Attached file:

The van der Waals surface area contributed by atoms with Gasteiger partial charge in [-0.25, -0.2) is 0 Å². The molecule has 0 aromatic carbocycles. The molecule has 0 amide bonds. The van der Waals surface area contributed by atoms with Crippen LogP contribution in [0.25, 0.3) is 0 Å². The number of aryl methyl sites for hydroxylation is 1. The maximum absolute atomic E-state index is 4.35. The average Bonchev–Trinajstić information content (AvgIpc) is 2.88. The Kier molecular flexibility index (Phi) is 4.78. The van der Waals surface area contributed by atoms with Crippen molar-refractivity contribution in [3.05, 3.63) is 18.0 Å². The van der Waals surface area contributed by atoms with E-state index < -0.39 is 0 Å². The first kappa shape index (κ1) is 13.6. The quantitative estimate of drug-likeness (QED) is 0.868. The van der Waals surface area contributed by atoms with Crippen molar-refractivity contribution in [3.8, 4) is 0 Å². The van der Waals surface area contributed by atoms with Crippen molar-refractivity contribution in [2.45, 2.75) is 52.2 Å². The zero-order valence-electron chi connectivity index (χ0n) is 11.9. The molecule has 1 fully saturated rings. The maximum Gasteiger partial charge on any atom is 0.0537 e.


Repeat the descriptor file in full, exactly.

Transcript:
The van der Waals surface area contributed by atoms with Gasteiger partial charge in [-0.25, -0.2) is 0 Å². The molecule has 0 aromatic carbocycles. The molecule has 0 amide bonds. The van der Waals surface area contributed by atoms with Crippen LogP contribution in [0.25, 0.3) is 0 Å². The number of aryl methyl sites for hydroxylation is 1. The maximum absolute atomic E-state index is 4.35. The average Bonchev–Trinajstić information content (AvgIpc) is 2.88. The Kier molecular flexibility index (Phi) is 4.78. The van der Waals surface area contributed by atoms with Crippen molar-refractivity contribution in [3.05, 3.63) is 18.0 Å². The van der Waals surface area contributed by atoms with E-state index < -0.39 is 0 Å². The first kappa shape index (κ1) is 13.6. The quantitative estimate of drug-likeness (QED) is 0.868. The van der Waals surface area contributed by atoms with Crippen molar-refractivity contribution in [3.8, 4) is 0 Å². The van der Waals surface area contributed by atoms with Crippen molar-refractivity contribution in [2.45, 2.75) is 52.2 Å². The zero-order valence-electron chi connectivity index (χ0n) is 11.9. The molecule has 1 fully saturated rings. The maximum Gasteiger partial charge on any atom is 0.0537 e.